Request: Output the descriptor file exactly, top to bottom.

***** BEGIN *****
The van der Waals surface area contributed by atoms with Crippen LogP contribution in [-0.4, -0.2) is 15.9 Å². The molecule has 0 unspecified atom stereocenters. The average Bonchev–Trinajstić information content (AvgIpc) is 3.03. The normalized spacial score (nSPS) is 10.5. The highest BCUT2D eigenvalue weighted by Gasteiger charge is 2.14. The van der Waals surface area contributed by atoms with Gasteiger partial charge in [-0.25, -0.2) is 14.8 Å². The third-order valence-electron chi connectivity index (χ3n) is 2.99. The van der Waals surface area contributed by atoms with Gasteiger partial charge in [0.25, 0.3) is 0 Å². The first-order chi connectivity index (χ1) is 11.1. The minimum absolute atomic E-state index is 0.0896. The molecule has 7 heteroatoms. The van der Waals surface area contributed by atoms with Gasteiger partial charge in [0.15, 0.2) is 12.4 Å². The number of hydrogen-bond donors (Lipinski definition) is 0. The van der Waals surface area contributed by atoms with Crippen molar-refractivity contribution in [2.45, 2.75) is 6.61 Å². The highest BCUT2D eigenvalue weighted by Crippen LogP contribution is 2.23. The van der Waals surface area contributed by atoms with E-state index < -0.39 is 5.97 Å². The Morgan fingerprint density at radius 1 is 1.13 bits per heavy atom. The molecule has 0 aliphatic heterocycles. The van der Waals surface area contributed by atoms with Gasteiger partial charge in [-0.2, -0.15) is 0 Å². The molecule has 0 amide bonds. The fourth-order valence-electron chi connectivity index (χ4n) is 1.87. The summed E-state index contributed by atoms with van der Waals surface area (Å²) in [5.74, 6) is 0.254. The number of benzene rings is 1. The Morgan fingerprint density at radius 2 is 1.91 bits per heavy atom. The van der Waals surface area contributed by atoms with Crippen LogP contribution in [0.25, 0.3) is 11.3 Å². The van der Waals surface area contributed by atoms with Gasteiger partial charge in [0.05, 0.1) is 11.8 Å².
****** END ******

The van der Waals surface area contributed by atoms with Crippen LogP contribution in [-0.4, -0.2) is 15.9 Å². The molecule has 0 unspecified atom stereocenters. The average Bonchev–Trinajstić information content (AvgIpc) is 3.03. The normalized spacial score (nSPS) is 10.5. The highest BCUT2D eigenvalue weighted by Gasteiger charge is 2.14. The van der Waals surface area contributed by atoms with Gasteiger partial charge in [-0.25, -0.2) is 14.8 Å². The third-order valence-electron chi connectivity index (χ3n) is 2.99. The van der Waals surface area contributed by atoms with Gasteiger partial charge in [0.25, 0.3) is 0 Å². The first-order chi connectivity index (χ1) is 11.1. The minimum absolute atomic E-state index is 0.0896. The molecule has 7 heteroatoms. The van der Waals surface area contributed by atoms with Gasteiger partial charge in [0.15, 0.2) is 12.4 Å². The number of hydrogen-bond donors (Lipinski definition) is 0. The van der Waals surface area contributed by atoms with Crippen molar-refractivity contribution in [2.45, 2.75) is 6.61 Å². The highest BCUT2D eigenvalue weighted by Crippen LogP contribution is 2.23. The van der Waals surface area contributed by atoms with E-state index < -0.39 is 5.97 Å². The Morgan fingerprint density at radius 1 is 1.13 bits per heavy atom. The molecule has 0 aliphatic heterocycles. The van der Waals surface area contributed by atoms with Gasteiger partial charge in [-0.2, -0.15) is 0 Å². The molecule has 0 amide bonds. The fourth-order valence-electron chi connectivity index (χ4n) is 1.87. The summed E-state index contributed by atoms with van der Waals surface area (Å²) in [5.74, 6) is 0.254. The number of benzene rings is 1. The Morgan fingerprint density at radius 2 is 1.91 bits per heavy atom. The van der Waals surface area contributed by atoms with Crippen LogP contribution in [0.25, 0.3) is 11.3 Å². The van der Waals surface area contributed by atoms with Gasteiger partial charge in [0.05, 0.1) is 11.8 Å².